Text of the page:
Paul maintained his dogged hope in the resurrection throughout all the years of buck-passing, corruption, moral cowardice and indecision that plagued those in power over him. The identities of centurions, tribunes, governors, kings and the emperor remain static on the pages of Scripture, bit players in an ancient drama of religion and state though each of them was deemed to have the power of life and death in their time.
It is Paul’s testimony of faith–for “dogged hope” is faith–that lives and inspires us still. He lived for something more than the here and now out of love and passion for the Lord.
For all who must live captive to circumstances they can do little about, who suffer under the conceits, posturing, cruelty and thoughtlessness of those who assert power over them, Paul shows that free life is found in faithful service to the Lord “and not to men and women, knowing that whatever good we do, we will receive the same from the Lord whether slave or free” (Eph 6:7-8). In other words, obedience to God, makes irrelevant the compulsions and strictures of human power.
Such obedience is not passive piety. It is a stand taken that God alone is true and worthy of worship. This stand finds expression in love for the unlovely and compassion for the broken. It resounds in integrity maintained against moral compromise and liberty and justice championed against exploitation and oppression. It is the stand of those who conquer Satan “by the blood of the Lamb and by the word of their testimony, for they did not cling to their life even in the face of death” (Rev 12:11).
The worst that can befall us under Satan’s power is bodily death. Christ holds power over our soul. It’s Christ’s life revealed in us and for us by which we enter eternal glory (Col 3:1-4). That’s why we are to obey and revere Christ, and not fear Satan (Matt 10:28). This is what David had in mind when he wrote, “With the Lord on my side I do not fear. “What can mortals do to me?” (Psalm 118:6).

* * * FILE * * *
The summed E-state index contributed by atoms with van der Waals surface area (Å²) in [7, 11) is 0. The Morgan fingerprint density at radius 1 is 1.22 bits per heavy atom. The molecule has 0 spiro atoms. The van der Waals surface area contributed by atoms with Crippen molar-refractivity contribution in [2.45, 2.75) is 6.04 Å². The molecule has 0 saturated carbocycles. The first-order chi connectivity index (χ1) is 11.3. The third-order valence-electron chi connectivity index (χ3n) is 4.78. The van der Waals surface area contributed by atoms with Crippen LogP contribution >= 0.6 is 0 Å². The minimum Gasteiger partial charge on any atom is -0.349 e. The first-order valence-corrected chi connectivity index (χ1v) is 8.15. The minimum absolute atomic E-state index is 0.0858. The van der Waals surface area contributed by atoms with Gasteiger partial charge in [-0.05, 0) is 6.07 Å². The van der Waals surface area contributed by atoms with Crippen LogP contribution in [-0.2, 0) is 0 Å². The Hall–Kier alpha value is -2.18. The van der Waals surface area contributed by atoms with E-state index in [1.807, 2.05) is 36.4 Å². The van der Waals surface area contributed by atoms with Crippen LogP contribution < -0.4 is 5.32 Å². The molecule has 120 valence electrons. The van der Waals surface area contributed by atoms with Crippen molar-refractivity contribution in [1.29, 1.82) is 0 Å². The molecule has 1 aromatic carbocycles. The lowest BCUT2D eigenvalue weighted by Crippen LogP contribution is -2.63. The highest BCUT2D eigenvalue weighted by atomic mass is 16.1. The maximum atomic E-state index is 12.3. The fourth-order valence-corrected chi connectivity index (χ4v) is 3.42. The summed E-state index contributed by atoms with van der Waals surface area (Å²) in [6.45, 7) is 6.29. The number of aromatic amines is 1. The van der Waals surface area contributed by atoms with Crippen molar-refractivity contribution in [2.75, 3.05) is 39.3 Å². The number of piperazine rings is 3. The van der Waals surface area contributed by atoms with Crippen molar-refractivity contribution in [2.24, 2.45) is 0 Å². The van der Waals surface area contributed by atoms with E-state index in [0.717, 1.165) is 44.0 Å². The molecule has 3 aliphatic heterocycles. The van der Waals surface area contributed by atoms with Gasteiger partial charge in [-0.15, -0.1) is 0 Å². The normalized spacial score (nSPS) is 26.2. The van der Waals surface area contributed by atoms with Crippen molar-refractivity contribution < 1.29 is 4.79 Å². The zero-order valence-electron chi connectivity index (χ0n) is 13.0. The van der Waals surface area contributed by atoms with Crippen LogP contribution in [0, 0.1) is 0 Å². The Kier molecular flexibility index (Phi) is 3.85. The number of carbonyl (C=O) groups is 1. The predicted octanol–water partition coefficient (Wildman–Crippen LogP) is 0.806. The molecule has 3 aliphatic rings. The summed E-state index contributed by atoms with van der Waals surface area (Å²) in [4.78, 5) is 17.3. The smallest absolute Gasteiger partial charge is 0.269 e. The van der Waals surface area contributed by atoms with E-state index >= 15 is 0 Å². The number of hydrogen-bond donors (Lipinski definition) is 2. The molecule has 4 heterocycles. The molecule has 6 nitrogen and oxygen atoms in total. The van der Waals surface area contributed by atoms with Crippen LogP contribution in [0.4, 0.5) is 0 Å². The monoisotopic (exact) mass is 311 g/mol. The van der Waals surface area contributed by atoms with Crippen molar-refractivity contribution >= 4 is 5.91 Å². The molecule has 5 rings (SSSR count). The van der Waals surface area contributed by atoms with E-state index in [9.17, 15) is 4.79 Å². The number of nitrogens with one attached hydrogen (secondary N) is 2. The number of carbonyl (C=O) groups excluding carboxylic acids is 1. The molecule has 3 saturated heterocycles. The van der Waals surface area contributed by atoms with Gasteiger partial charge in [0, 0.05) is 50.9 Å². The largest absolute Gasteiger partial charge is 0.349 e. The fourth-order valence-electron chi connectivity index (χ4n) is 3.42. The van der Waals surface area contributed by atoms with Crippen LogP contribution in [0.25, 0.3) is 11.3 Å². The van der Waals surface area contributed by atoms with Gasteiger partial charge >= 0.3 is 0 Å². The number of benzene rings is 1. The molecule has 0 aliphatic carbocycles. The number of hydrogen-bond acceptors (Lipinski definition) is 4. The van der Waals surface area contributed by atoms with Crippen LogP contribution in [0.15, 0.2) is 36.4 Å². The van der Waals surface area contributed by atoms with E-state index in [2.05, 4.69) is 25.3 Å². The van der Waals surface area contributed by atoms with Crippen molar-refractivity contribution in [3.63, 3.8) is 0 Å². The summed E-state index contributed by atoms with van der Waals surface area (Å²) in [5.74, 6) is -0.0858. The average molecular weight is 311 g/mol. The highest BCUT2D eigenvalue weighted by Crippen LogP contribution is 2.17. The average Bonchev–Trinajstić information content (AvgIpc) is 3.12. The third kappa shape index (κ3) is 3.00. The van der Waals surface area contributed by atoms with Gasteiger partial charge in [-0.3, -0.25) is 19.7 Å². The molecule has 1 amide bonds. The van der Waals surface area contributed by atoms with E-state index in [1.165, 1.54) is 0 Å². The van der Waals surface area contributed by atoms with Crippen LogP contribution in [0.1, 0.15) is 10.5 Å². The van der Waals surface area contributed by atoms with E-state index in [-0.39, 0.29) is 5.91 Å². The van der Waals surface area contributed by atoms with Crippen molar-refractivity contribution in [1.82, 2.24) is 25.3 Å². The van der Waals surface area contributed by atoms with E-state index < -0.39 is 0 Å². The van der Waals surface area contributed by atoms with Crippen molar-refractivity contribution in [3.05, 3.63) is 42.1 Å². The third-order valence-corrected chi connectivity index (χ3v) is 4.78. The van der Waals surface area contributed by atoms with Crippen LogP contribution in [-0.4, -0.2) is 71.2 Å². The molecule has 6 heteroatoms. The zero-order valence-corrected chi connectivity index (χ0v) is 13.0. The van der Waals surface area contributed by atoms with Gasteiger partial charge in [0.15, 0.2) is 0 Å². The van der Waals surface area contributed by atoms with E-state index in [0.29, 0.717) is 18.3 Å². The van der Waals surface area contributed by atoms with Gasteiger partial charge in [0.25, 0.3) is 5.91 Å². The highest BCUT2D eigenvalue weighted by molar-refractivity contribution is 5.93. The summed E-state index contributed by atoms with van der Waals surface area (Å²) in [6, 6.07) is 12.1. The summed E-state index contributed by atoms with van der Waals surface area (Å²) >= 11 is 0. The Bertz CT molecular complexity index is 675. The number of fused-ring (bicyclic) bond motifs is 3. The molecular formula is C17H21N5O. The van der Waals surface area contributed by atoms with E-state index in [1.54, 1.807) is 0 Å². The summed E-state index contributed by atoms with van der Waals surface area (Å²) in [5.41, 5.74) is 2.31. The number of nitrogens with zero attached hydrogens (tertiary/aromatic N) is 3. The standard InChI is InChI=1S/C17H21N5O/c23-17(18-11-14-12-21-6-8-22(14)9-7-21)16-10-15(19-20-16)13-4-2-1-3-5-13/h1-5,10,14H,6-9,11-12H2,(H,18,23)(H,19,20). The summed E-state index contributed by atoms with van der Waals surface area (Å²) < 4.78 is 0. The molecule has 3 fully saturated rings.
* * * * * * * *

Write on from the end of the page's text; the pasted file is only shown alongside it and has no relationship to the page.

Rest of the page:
Those immunized to the blandishments and punishments of human power by the indwelling life of Christ are viewed as truly dangerous in this world. They are persecuted because their faithfulness is a rebuke to the powerful. Christ rising from the grave to life ended the effective threat of that power over those who put their trust in him (1 Cor 15:45-56).
Jesus promised, ‘Because I live, you also will live” (John 14:19b). May we live secure and free on that promise.
“O taste and see that the Lord is good. Happy are those who take refuge in him” (Ps 34:8).
Under the mercy of Christ,
P.S. If you received this it is because you requested it or someone you know passed it on to you. If you wish to continue to receive this weekly meditation, simply send an email to me at firstname.lastname@example.org with the word “subscribe,” or tell whoever forwarded it to you to keep sending it.
If you do not wish to receive any more of these messages, please send an email to email@example.com with the word, “unsubscribe.” This only works if you received the message from me directly. If someone else forwards the message to you and you want them to stop, please email them back and tell them to stop sending it. Thanks.